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The True Cost of Falsified Medicine

Around one in every eight essential medicines in lower income countries may be of low quality, or an outright fake. This was the conclusion of a review and met-analysis performed on relevant studies in five databases, including Pubmed and Embase, which allowed researchers to examine over 350 previous studies, which between them tested more than 4,000,000 drug samples.

“I recently transitioned to the School of Pharmacy at the University of North Carolina at Chapel Hill, where it struck me how important medicine quality is for protecting population health. Ensuring that medicine is doing what it’s intended to do is critical to a trusted healthcare system. We wanted to know how large of a problem poor quality medicines is,” says Sachiko Ozawa, first author of the review (1).

Substandard and fake drugs don’t just fail to treat disease – they can prolong illness, and heighten the risk of treatment failure, poisoning and drug interactions. They can also contribute to antimicrobial resistance, posing a threat to the effectiveness of future treatments, explains Ozawa. “In addition, poor quality medicine can diminish people’s trust in medicines, healthcare professionals, and the healthcare system itself,” he adds, “and there are also economic impacts, from wasted resources and treatment of additional complications, to decreased economic productivity resulting from prolonged illness.”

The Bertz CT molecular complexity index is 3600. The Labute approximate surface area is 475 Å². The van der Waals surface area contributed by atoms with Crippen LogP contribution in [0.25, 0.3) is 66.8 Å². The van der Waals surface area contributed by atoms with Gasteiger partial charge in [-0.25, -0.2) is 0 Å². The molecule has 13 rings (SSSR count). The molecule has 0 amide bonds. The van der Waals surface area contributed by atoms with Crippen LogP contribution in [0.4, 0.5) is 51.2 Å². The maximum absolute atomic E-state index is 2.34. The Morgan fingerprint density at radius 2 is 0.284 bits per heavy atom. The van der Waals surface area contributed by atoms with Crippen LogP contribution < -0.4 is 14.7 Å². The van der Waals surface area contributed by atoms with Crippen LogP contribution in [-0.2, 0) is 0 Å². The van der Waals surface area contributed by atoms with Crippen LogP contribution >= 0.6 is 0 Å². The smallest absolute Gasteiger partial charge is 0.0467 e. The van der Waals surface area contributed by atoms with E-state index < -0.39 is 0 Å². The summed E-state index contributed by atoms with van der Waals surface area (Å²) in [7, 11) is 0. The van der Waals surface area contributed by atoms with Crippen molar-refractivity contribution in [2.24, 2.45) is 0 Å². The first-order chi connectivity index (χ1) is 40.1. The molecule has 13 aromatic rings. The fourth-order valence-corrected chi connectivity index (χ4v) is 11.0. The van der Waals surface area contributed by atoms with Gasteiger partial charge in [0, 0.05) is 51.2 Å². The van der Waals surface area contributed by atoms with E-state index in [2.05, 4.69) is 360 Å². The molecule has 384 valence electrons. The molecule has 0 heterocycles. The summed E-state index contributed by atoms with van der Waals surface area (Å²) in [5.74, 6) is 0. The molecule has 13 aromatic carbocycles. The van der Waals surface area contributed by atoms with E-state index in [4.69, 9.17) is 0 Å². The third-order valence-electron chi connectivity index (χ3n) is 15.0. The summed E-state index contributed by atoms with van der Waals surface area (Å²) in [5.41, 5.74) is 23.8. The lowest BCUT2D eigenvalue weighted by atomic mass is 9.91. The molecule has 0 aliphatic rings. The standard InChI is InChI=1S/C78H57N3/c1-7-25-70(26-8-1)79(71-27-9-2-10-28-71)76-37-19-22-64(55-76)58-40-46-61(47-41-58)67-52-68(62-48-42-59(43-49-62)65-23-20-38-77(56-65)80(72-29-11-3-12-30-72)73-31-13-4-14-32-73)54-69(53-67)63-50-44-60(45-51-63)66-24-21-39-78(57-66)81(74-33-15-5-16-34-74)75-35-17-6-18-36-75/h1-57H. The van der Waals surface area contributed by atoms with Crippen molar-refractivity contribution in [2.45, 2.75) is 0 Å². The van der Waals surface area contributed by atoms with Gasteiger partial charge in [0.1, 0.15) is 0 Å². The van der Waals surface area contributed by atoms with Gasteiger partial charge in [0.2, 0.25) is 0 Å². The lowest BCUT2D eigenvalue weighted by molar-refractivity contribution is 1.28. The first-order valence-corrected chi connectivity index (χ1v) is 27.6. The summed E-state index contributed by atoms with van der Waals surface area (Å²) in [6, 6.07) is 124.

In a meta-analysis of studies that tested 50 samples or more, the researchers found that the overall prevalence of substandard and falsified medicines was 13.6 percent for antibiotics. Data on the estimated economic impact were limited and focused mainly on market size, but ranged from $10–200 billion – a substantial number for low and middle income countries, even by the conservative estimate.

The team is urging pharma to help. “The pharmaceutical industry has the technical know-how and screening technologies to detect substandard and falsified medicines. Greater collaboration and data sharing are needed to ensure that medicines are genuine, quality assured and trustworthy. Multi-stakeholder engagement of pharmaceutical companies with governments, international organizations, and experts are essential to ensure that medicines are safe and effective,” says Ozawa. “We have an opportunity and obligation to tackle this problem, which threatens global health security and is essential to meet the United Nations Sustainable Development Goal to achieve universal access to safe and effective essential medicines.”

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  1. S Ozawa et al., “Prevalence and estimated economic burden of substandard and falsified medicines in low- and middle-income countries”, JAMA Network Open, 1, e181662 (2018). doi:10.1001/jamanetworkopen.2018.1662.
About the Author
Roisin McGuigan

I have an extensive academic background in the life sciences, having studied forensic biology and human medical genetics in my time at Strathclyde and Glasgow Universities. My research, data presentation and bioinformatics skills plus my ‘wet lab’ experience have been a superb grounding for my role as a Deputy Editor at Texere Publishing. The job allows me to utilize my hard-learned academic skills and experience in my current position within an exciting and contemporary publishing company.

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